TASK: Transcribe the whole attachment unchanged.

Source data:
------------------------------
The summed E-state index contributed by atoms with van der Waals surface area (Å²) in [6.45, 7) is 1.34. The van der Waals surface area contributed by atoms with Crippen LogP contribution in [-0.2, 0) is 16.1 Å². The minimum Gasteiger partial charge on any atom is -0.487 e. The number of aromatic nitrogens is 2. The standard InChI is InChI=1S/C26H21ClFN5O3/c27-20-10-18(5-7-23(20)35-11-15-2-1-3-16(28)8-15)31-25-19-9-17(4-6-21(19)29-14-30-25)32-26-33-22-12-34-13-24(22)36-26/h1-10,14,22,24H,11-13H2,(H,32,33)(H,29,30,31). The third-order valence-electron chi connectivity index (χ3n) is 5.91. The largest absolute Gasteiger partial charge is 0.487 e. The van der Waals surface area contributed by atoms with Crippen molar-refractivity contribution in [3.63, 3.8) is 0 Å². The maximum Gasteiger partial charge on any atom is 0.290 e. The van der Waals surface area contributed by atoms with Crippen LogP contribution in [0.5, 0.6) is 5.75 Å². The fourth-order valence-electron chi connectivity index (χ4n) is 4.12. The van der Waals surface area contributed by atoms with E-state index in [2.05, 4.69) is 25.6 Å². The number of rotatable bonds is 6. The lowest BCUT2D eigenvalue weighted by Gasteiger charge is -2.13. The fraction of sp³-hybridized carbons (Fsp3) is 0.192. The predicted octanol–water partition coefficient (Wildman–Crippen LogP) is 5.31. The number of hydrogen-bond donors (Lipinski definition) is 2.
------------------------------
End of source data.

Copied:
The summed E-state index contributed by atoms with van der Waals surface area (Å²) in [6.45, 7) is 1.34. The van der Waals surface area contributed by atoms with Crippen LogP contribution in [-0.2, 0) is 16.1 Å². The minimum Gasteiger partial charge on any atom is -0.487 e. The number of aromatic nitrogens is 2. The standard InChI is InChI=1S/C26H21ClFN5O3/c27-20-10-18(5-7-23(20)35-11-15-2-1-3-16(28)8-15)31-25-19-9-17(4-6-21(19)29-14-30-25)32-26-33-22-12-34-13-24(22)36-26/h1-10,14,22,24H,11-13H2,(H,32,33)(H,29,30,31). The third-order valence-electron chi connectivity index (χ3n) is 5.91. The largest absolute Gasteiger partial charge is 0.487 e. The van der Waals surface area contributed by atoms with Crippen molar-refractivity contribution in [3.63, 3.8) is 0 Å². The maximum Gasteiger partial charge on any atom is 0.290 e. The van der Waals surface area contributed by atoms with Crippen LogP contribution in [0.5, 0.6) is 5.75 Å². The fourth-order valence-electron chi connectivity index (χ4n) is 4.12. The van der Waals surface area contributed by atoms with E-state index in [2.05, 4.69) is 25.6 Å². The number of rotatable bonds is 6. The lowest BCUT2D eigenvalue weighted by Gasteiger charge is -2.13. The fraction of sp³-hybridized carbons (Fsp3) is 0.192. The predicted octanol–water partition coefficient (Wildman–Crippen LogP) is 5.31. The number of hydrogen-bond donors (Lipinski definition) is 2.